"Monetary policy is not a panacea and central bank firepower is not unlimited, especially not in a monetary union,” he said. “We can only win back confidence if we bring down excessive deficits and boost competitiveness. And it is precisely because these things are unpopular that makes it so tempting for politicians to rely instead on monetary accommodation."As a factual matter, Weidmann is just plain wrong (and I think he knows it - perhaps this was just a poor word choice on his part). In a fiat money system the central bank's firepower - its ability to create money - is unlimited. There are good reasons why central banks choose to exercise restraint, but it is a policy choice. In the case of Europe today, the ECB could create money to buy government bonds. A mere expression of willingness to use its "firepower" this way could significantly bring ease the pressure on bond spreads.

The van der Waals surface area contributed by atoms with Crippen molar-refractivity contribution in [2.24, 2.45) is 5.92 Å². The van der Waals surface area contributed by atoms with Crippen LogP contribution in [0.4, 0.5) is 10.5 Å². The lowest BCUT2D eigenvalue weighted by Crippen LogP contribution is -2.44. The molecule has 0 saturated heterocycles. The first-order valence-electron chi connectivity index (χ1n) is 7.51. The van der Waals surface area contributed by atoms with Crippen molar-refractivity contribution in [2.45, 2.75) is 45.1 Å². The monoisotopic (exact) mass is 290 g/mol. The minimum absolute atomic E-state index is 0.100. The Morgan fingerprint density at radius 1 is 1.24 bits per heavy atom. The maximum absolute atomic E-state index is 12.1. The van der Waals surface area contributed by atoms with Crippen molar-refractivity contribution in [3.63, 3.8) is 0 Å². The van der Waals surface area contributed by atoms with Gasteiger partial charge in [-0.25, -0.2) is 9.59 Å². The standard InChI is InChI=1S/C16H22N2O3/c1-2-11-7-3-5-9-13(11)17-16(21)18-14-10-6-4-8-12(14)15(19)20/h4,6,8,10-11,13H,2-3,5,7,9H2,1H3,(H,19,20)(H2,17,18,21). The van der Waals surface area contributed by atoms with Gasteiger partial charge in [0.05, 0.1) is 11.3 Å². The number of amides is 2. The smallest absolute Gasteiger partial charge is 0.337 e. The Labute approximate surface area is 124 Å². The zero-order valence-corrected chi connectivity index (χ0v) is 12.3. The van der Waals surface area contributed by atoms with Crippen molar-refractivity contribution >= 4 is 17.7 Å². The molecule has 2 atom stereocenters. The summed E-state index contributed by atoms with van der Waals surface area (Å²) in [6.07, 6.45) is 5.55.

The objections to this are twofold: (i) it creates "moral hazard" by allowing governments to escape the consequences of their own fiscal policies (though as Krugman and others have pointed out, the standard narrative about profligate peripheral governments is not really accurate) and (ii) money creation could lead to inflation. Some of us think a little more inflation in Europe would actually be quite helpful, but others - particularly in Germany due to the memory of hyperinflation in the 1920s - are quite averse to it, and modern central bankers worry alot about maintaining the "credibility" of low inflation expectations.
In any case, the ECB has the firepower, its just choosing not to use it.